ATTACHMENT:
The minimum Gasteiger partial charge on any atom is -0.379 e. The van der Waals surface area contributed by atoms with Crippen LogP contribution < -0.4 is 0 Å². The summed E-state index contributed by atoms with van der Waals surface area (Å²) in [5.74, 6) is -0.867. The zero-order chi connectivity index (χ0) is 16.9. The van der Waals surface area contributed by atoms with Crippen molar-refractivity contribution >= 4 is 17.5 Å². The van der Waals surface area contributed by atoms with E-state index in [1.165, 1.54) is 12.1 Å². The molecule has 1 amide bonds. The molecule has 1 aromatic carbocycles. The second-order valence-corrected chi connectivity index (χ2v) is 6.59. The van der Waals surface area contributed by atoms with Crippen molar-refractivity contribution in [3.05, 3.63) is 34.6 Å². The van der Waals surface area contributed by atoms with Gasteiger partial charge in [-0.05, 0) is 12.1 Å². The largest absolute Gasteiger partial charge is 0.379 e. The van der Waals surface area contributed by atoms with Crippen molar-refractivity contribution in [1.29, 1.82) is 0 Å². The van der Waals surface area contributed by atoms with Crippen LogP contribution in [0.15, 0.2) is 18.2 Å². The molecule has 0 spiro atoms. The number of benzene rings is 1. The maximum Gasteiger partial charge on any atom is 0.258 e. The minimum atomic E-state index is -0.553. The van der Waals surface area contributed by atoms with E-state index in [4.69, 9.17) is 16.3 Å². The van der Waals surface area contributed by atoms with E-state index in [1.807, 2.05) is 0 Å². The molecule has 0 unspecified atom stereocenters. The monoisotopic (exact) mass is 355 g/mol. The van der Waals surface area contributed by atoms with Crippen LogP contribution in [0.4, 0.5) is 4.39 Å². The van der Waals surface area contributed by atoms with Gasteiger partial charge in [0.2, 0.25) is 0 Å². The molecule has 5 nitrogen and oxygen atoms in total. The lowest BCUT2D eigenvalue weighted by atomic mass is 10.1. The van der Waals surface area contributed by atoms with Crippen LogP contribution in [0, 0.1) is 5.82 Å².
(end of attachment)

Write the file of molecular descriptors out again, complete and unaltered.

The minimum Gasteiger partial charge on any atom is -0.379 e. The van der Waals surface area contributed by atoms with Crippen LogP contribution < -0.4 is 0 Å². The summed E-state index contributed by atoms with van der Waals surface area (Å²) in [5.74, 6) is -0.867. The zero-order chi connectivity index (χ0) is 16.9. The van der Waals surface area contributed by atoms with Crippen molar-refractivity contribution >= 4 is 17.5 Å². The van der Waals surface area contributed by atoms with E-state index in [1.165, 1.54) is 12.1 Å². The molecule has 1 amide bonds. The molecule has 1 aromatic carbocycles. The second-order valence-corrected chi connectivity index (χ2v) is 6.59. The van der Waals surface area contributed by atoms with Crippen molar-refractivity contribution in [3.05, 3.63) is 34.6 Å². The van der Waals surface area contributed by atoms with Gasteiger partial charge in [-0.05, 0) is 12.1 Å². The largest absolute Gasteiger partial charge is 0.379 e. The van der Waals surface area contributed by atoms with Crippen molar-refractivity contribution in [1.29, 1.82) is 0 Å². The van der Waals surface area contributed by atoms with Crippen LogP contribution in [0.15, 0.2) is 18.2 Å². The molecule has 0 spiro atoms. The number of benzene rings is 1. The maximum Gasteiger partial charge on any atom is 0.258 e. The minimum atomic E-state index is -0.553. The van der Waals surface area contributed by atoms with E-state index in [4.69, 9.17) is 16.3 Å². The van der Waals surface area contributed by atoms with E-state index in [1.807, 2.05) is 0 Å². The molecule has 0 unspecified atom stereocenters. The monoisotopic (exact) mass is 355 g/mol. The van der Waals surface area contributed by atoms with Crippen LogP contribution in [0.4, 0.5) is 4.39 Å². The van der Waals surface area contributed by atoms with Gasteiger partial charge in [0.2, 0.25) is 0 Å². The molecule has 5 nitrogen and oxygen atoms in total. The lowest BCUT2D eigenvalue weighted by atomic mass is 10.1. The van der Waals surface area contributed by atoms with Crippen LogP contribution in [0, 0.1) is 5.82 Å².